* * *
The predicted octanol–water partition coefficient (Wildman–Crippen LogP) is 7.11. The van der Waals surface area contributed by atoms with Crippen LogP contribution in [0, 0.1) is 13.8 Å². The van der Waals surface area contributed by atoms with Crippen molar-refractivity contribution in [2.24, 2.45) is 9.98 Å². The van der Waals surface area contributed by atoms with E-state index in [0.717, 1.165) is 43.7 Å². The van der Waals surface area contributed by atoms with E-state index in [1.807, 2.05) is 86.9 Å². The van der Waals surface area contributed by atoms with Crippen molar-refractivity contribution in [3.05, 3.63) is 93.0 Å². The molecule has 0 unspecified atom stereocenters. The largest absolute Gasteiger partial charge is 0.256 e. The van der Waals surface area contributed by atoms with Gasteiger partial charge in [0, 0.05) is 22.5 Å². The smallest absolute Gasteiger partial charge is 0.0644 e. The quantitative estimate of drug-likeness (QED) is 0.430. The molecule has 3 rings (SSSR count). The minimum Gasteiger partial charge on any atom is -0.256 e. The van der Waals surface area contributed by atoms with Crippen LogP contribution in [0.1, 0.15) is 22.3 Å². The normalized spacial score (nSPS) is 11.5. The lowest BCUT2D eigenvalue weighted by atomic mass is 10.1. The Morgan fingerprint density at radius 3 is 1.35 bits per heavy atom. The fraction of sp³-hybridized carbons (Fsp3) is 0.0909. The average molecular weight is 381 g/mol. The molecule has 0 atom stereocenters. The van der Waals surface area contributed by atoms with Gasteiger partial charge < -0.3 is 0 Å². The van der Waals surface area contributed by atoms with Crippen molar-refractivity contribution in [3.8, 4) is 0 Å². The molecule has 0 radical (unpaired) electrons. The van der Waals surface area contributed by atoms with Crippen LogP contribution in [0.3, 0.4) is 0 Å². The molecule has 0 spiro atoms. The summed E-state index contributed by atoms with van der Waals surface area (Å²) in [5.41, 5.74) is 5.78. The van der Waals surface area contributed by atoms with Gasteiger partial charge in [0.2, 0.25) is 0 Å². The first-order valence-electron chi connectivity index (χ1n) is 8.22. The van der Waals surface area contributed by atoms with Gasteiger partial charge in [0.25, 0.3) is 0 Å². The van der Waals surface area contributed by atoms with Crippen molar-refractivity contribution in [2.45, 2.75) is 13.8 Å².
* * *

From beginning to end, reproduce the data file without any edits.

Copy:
The predicted octanol–water partition coefficient (Wildman–Crippen LogP) is 7.11. The van der Waals surface area contributed by atoms with Crippen LogP contribution in [0, 0.1) is 13.8 Å². The van der Waals surface area contributed by atoms with Crippen molar-refractivity contribution in [2.24, 2.45) is 9.98 Å². The van der Waals surface area contributed by atoms with E-state index in [0.717, 1.165) is 43.7 Å². The van der Waals surface area contributed by atoms with E-state index in [1.807, 2.05) is 86.9 Å². The van der Waals surface area contributed by atoms with Crippen molar-refractivity contribution in [3.05, 3.63) is 93.0 Å². The molecule has 0 unspecified atom stereocenters. The largest absolute Gasteiger partial charge is 0.256 e. The van der Waals surface area contributed by atoms with Gasteiger partial charge in [0, 0.05) is 22.5 Å². The smallest absolute Gasteiger partial charge is 0.0644 e. The quantitative estimate of drug-likeness (QED) is 0.430. The molecule has 3 rings (SSSR count). The minimum Gasteiger partial charge on any atom is -0.256 e. The van der Waals surface area contributed by atoms with Crippen LogP contribution in [0.1, 0.15) is 22.3 Å². The normalized spacial score (nSPS) is 11.5. The lowest BCUT2D eigenvalue weighted by atomic mass is 10.1. The Morgan fingerprint density at radius 3 is 1.35 bits per heavy atom. The fraction of sp³-hybridized carbons (Fsp3) is 0.0909. The average molecular weight is 381 g/mol. The molecule has 0 atom stereocenters. The van der Waals surface area contributed by atoms with Gasteiger partial charge < -0.3 is 0 Å². The van der Waals surface area contributed by atoms with Crippen molar-refractivity contribution in [3.8, 4) is 0 Å². The molecule has 0 radical (unpaired) electrons. The van der Waals surface area contributed by atoms with Crippen LogP contribution in [0.3, 0.4) is 0 Å². The molecule has 0 spiro atoms. The summed E-state index contributed by atoms with van der Waals surface area (Å²) in [5.41, 5.74) is 5.78. The van der Waals surface area contributed by atoms with Gasteiger partial charge in [0.2, 0.25) is 0 Å². The first-order valence-electron chi connectivity index (χ1n) is 8.22. The van der Waals surface area contributed by atoms with Gasteiger partial charge in [0.25, 0.3) is 0 Å². The van der Waals surface area contributed by atoms with Crippen molar-refractivity contribution in [2.45, 2.75) is 13.8 Å².